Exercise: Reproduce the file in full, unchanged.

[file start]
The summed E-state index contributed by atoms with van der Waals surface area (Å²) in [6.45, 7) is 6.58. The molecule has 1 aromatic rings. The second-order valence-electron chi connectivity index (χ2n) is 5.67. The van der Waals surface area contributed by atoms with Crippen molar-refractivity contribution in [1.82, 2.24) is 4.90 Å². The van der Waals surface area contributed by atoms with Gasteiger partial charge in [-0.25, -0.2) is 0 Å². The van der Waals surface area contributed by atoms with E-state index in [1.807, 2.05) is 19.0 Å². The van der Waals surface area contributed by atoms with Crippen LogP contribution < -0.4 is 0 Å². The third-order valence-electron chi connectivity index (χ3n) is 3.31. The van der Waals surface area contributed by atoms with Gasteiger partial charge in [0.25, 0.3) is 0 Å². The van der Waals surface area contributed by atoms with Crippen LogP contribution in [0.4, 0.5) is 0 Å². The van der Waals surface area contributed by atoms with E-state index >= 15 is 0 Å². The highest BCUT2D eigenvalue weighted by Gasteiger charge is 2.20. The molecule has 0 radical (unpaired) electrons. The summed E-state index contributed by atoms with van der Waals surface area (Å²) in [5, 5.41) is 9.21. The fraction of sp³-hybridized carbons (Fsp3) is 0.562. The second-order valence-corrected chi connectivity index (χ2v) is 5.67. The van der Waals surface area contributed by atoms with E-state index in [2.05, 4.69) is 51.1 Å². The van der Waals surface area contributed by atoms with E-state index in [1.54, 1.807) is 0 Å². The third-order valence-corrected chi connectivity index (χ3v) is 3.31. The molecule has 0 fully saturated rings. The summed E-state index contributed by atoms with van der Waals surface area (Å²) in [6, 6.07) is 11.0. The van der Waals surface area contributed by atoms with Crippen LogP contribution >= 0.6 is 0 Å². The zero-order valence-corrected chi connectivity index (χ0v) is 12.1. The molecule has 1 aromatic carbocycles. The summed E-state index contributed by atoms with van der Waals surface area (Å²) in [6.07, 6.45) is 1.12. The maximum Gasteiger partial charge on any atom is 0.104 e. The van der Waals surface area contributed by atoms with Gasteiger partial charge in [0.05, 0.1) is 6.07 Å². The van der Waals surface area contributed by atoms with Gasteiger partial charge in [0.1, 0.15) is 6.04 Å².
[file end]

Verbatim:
The summed E-state index contributed by atoms with van der Waals surface area (Å²) in [6.45, 7) is 6.58. The molecule has 1 aromatic rings. The second-order valence-electron chi connectivity index (χ2n) is 5.67. The van der Waals surface area contributed by atoms with Crippen molar-refractivity contribution in [1.82, 2.24) is 4.90 Å². The van der Waals surface area contributed by atoms with Gasteiger partial charge in [-0.25, -0.2) is 0 Å². The van der Waals surface area contributed by atoms with E-state index in [1.807, 2.05) is 19.0 Å². The van der Waals surface area contributed by atoms with Crippen LogP contribution < -0.4 is 0 Å². The third-order valence-electron chi connectivity index (χ3n) is 3.31. The van der Waals surface area contributed by atoms with Gasteiger partial charge in [0.25, 0.3) is 0 Å². The van der Waals surface area contributed by atoms with Crippen LogP contribution in [0.4, 0.5) is 0 Å². The van der Waals surface area contributed by atoms with E-state index >= 15 is 0 Å². The highest BCUT2D eigenvalue weighted by Gasteiger charge is 2.20. The molecule has 0 radical (unpaired) electrons. The summed E-state index contributed by atoms with van der Waals surface area (Å²) in [5, 5.41) is 9.21. The fraction of sp³-hybridized carbons (Fsp3) is 0.562. The second-order valence-corrected chi connectivity index (χ2v) is 5.67. The van der Waals surface area contributed by atoms with E-state index in [2.05, 4.69) is 51.1 Å². The van der Waals surface area contributed by atoms with E-state index in [1.54, 1.807) is 0 Å². The third-order valence-corrected chi connectivity index (χ3v) is 3.31. The molecule has 0 fully saturated rings. The summed E-state index contributed by atoms with van der Waals surface area (Å²) in [6, 6.07) is 11.0. The van der Waals surface area contributed by atoms with Crippen LogP contribution >= 0.6 is 0 Å². The zero-order valence-corrected chi connectivity index (χ0v) is 12.1. The molecule has 1 aromatic carbocycles. The summed E-state index contributed by atoms with van der Waals surface area (Å²) in [6.07, 6.45) is 1.12. The maximum Gasteiger partial charge on any atom is 0.104 e. The van der Waals surface area contributed by atoms with Gasteiger partial charge in [0.05, 0.1) is 6.07 Å². The van der Waals surface area contributed by atoms with Gasteiger partial charge in [0.1, 0.15) is 6.04 Å².